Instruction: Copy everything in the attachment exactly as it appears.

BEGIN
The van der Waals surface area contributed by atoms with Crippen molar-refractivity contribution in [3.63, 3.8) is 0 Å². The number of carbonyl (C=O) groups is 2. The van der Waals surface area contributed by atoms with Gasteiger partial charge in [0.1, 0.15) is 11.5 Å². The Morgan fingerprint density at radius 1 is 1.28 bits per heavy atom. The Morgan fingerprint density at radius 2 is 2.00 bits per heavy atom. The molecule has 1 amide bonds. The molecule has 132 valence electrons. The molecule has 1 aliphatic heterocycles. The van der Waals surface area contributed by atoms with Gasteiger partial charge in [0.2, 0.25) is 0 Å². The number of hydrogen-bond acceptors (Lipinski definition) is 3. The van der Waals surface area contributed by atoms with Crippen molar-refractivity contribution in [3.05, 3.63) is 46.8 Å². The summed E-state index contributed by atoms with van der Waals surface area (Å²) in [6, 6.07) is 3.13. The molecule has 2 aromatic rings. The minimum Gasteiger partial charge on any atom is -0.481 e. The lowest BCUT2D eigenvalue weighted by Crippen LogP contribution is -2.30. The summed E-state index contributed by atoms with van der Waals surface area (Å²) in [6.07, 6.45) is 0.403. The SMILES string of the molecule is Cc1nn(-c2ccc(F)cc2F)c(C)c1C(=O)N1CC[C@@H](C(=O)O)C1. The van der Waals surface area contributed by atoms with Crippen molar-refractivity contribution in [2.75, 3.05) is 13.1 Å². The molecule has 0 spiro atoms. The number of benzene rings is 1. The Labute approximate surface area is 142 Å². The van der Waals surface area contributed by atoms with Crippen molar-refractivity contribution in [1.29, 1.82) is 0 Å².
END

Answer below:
The van der Waals surface area contributed by atoms with Crippen molar-refractivity contribution in [3.63, 3.8) is 0 Å². The number of carbonyl (C=O) groups is 2. The van der Waals surface area contributed by atoms with Gasteiger partial charge in [0.1, 0.15) is 11.5 Å². The Morgan fingerprint density at radius 1 is 1.28 bits per heavy atom. The Morgan fingerprint density at radius 2 is 2.00 bits per heavy atom. The molecule has 1 amide bonds. The molecule has 132 valence electrons. The molecule has 1 aliphatic heterocycles. The van der Waals surface area contributed by atoms with Gasteiger partial charge in [0.2, 0.25) is 0 Å². The number of hydrogen-bond acceptors (Lipinski definition) is 3. The van der Waals surface area contributed by atoms with Crippen molar-refractivity contribution in [3.05, 3.63) is 46.8 Å². The summed E-state index contributed by atoms with van der Waals surface area (Å²) in [6, 6.07) is 3.13. The molecule has 2 aromatic rings. The minimum Gasteiger partial charge on any atom is -0.481 e. The lowest BCUT2D eigenvalue weighted by Crippen LogP contribution is -2.30. The summed E-state index contributed by atoms with van der Waals surface area (Å²) in [6.07, 6.45) is 0.403. The SMILES string of the molecule is Cc1nn(-c2ccc(F)cc2F)c(C)c1C(=O)N1CC[C@@H](C(=O)O)C1. The van der Waals surface area contributed by atoms with Crippen molar-refractivity contribution in [2.75, 3.05) is 13.1 Å². The molecule has 0 spiro atoms. The number of benzene rings is 1. The Labute approximate surface area is 142 Å². The van der Waals surface area contributed by atoms with Crippen molar-refractivity contribution in [1.29, 1.82) is 0 Å².